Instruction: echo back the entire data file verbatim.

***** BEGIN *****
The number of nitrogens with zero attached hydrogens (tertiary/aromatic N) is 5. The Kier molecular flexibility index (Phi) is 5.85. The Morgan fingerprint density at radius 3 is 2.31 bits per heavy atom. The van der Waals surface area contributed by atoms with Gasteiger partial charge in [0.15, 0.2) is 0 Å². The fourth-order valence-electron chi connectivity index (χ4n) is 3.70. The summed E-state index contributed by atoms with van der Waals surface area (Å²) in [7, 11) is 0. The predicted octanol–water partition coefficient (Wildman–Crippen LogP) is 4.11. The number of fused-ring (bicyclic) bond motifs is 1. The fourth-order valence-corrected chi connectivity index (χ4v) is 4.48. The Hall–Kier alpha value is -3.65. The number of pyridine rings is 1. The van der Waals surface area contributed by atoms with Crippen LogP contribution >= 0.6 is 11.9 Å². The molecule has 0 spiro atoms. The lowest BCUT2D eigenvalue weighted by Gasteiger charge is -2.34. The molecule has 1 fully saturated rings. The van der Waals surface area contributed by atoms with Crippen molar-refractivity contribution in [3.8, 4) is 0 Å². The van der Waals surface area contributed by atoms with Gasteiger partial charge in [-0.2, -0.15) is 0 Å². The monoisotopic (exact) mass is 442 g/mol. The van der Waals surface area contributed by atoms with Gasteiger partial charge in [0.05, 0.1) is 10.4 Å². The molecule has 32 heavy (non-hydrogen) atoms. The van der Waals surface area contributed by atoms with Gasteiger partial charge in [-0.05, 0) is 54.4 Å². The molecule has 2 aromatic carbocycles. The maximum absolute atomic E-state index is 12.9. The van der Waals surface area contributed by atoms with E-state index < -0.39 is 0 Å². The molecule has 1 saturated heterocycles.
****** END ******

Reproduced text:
The number of nitrogens with zero attached hydrogens (tertiary/aromatic N) is 5. The Kier molecular flexibility index (Phi) is 5.85. The Morgan fingerprint density at radius 3 is 2.31 bits per heavy atom. The van der Waals surface area contributed by atoms with Gasteiger partial charge in [0.15, 0.2) is 0 Å². The fourth-order valence-electron chi connectivity index (χ4n) is 3.70. The summed E-state index contributed by atoms with van der Waals surface area (Å²) in [7, 11) is 0. The predicted octanol–water partition coefficient (Wildman–Crippen LogP) is 4.11. The number of fused-ring (bicyclic) bond motifs is 1. The fourth-order valence-corrected chi connectivity index (χ4v) is 4.48. The Hall–Kier alpha value is -3.65. The number of pyridine rings is 1. The van der Waals surface area contributed by atoms with Crippen LogP contribution >= 0.6 is 11.9 Å². The molecule has 0 spiro atoms. The lowest BCUT2D eigenvalue weighted by Gasteiger charge is -2.34. The molecule has 1 fully saturated rings. The van der Waals surface area contributed by atoms with Crippen molar-refractivity contribution in [3.8, 4) is 0 Å². The van der Waals surface area contributed by atoms with Gasteiger partial charge in [-0.2, -0.15) is 0 Å². The monoisotopic (exact) mass is 442 g/mol. The van der Waals surface area contributed by atoms with Gasteiger partial charge in [0.05, 0.1) is 10.4 Å². The molecule has 32 heavy (non-hydrogen) atoms. The van der Waals surface area contributed by atoms with Gasteiger partial charge in [-0.05, 0) is 54.4 Å². The molecule has 2 aromatic carbocycles. The maximum absolute atomic E-state index is 12.9. The van der Waals surface area contributed by atoms with E-state index < -0.39 is 0 Å². The molecule has 1 saturated heterocycles.